The recent mass shooting in Isla Vista highlights, yet again, how appallingly easy it is for mentally unbalanced people to get access to firearms. Elliot Rodger was seeing multiple mental health clinicians and had been prescribed an anti-psychotic drug (which he wasn’t taking), yet he was able to legally purchase the guns he used to kill six people.
Ohio Rev. Statute 2923.125 states, “No person shall acquire, have, carry or use any firearm if he or she: Is under adjudication for mental incompetence, has been adjudicated as a mental defective, committed to a mental institution, found to be mentally ill subject to hospitalization by court order, or is an involuntary mentally ill patient.” But a gun store background check only covers the purchaser’s criminal history, not their mental health history.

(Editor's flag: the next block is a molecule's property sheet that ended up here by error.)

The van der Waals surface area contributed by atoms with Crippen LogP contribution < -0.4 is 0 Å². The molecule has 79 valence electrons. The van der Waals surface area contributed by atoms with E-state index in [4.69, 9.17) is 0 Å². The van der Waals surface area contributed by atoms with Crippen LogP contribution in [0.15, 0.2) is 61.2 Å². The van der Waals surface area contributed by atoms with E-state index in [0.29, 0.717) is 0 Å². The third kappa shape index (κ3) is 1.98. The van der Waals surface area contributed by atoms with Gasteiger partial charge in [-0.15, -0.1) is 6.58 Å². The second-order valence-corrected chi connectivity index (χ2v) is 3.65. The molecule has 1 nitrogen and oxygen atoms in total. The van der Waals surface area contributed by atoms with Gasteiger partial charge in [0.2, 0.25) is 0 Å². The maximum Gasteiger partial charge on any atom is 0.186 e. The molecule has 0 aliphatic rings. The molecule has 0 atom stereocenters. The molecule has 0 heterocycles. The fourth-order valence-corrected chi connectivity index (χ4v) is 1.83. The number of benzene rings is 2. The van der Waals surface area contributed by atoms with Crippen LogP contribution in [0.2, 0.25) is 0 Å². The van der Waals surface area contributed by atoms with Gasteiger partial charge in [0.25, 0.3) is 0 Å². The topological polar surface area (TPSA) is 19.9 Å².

I myself have been diagnosed with, among other things, severe depression, bipolar disorder and post-traumatic stress disorder. I have suicidal thoughts on a regular basis and I would not be writing this now if, in the past, I had ready access to a loaded gun.
I have been hospitalized several times for my mental conditions and am under regular monitoring by mental health professionals. But because my previous hospitalizations have all been voluntary and not the result of any court or law enforcement order, I probably do not meet the above criteria for not being able to legally own or purchase firearms.
I find it very disturbing that a mentally ill person such as myself could simply walk into a gun store, lie on the forms about my mental health history, and walk out with a gun.
People like me should not have the right to bear arms.
— Meaghan Good, Venedocia